July 4 a day off from work, and for fireworks, picnics, a day at the beach and department store sales. Today is not about our pleasures; it is about men and women who were tired of living under the iron hand of British rule. They wanted their voices to be heard and to live in a more just nation. It all began years before the important signing the Declaration of Independence that ultimately formed the United States of America.
By the middle 1700’s, there were only 13 colonies the New World that were a part of England’s vast empire. The ruler was King George III of England. In 1767, the King imposed unfair taxes on goods with the Townshend Act. The discontentment of the Colonies began, to prevent serious disorder, the King dispatches 4,000 troops to Boston in 1768, which quickly proved a mistake, as the soldiers’ presence in the city only made the situation worse.
Tensions continued to mount until March 5, 1770, when a protesting mob clashed violently with British regulars, resulting in the death of five Bostonians. The event became known as the Boston Massacre. Eventually, this incident and other conflicts convinced Parliament to repeal the Townshend Acts. The tax on tea, however, remained in place as a matter of principle. This decision led to more violent incidents.
One of those confrontations happened December 16, 1773, when the Sons of Liberty boarded ships in Boston Harbor and dumped chests of tea into the harbor; later, in 1834 it would be known as the Boston Tea Party.
In 1774 the First Continental Congress convenes in Philadelphia and the Boycott of British goods begins. On April 19, 1775 American forces win the Battle of Lexington and Concord, which would later be known as the “Shot Heard Around the World”. The Second Continental Congress then extends the Olive Branch Petition (A petition to avoid war) to King George III but King George refuses the petition and declares the colonies in a state of rebellion and the Revolutionary War begins.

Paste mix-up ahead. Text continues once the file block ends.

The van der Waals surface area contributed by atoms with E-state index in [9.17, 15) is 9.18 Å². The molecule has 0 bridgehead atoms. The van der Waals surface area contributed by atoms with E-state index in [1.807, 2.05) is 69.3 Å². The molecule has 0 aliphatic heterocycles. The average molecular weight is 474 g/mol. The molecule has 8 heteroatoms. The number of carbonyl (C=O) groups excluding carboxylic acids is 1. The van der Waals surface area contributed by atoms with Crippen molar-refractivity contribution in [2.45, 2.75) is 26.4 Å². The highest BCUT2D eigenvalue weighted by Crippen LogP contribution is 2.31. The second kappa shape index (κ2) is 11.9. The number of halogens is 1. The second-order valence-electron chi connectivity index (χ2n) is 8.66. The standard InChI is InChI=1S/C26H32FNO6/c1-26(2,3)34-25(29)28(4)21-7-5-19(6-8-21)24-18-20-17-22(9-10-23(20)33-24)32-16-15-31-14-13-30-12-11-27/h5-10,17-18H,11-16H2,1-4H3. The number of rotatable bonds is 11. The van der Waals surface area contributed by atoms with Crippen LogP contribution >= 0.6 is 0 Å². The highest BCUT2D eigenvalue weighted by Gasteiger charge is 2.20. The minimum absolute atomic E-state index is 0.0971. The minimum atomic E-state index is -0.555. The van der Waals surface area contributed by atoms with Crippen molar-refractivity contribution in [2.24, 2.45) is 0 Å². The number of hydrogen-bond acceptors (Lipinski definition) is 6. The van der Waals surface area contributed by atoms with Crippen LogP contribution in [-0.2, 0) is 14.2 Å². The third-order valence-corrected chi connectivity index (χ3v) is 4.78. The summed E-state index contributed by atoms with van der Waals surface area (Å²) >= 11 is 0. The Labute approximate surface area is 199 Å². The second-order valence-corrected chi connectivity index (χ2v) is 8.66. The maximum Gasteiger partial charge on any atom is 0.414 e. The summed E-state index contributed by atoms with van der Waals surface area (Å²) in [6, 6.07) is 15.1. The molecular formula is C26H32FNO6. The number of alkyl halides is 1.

It was not until July 2, 1776, that the Second Continental Congress presents and debates a second draft of the list of grievances. On July 4, 1776, the Second Continental Congress adopted and signed the final draft of the Declaration of Independence. On July 8, 1776, the Liberty Bell (although not known as the Liberty Bell then) rang to mark the occasion.
The war went on for the next 8 years and we won our Independence on April 16, 1783, becoming the United States of America.
There is so much more to the story. So many names of people who became heroes, some we know like George Washington, John Hancock, and Paul Revere, to name a few. There are others whose names we will never know, but we will always remember their courage and sacrifice.
Today, July 4, is a day to remember with gratitude those men and women who, 236 years ago stood up for what they believed in and who created acts of treason against the crown to shape a new nation –The United States of America – a nation under God “created by the people for the people”. Let us carry on that same tradition to turn this country back to the dreams and hopes of our founding fathers, a nation created to “hold these truths to be self-evident, that all men are created equal, that they are endowed by their Creator with certain unalienable Rights, that among these are Life, Liberty and the pursuit of Happiness.”
United States Declaration of Independence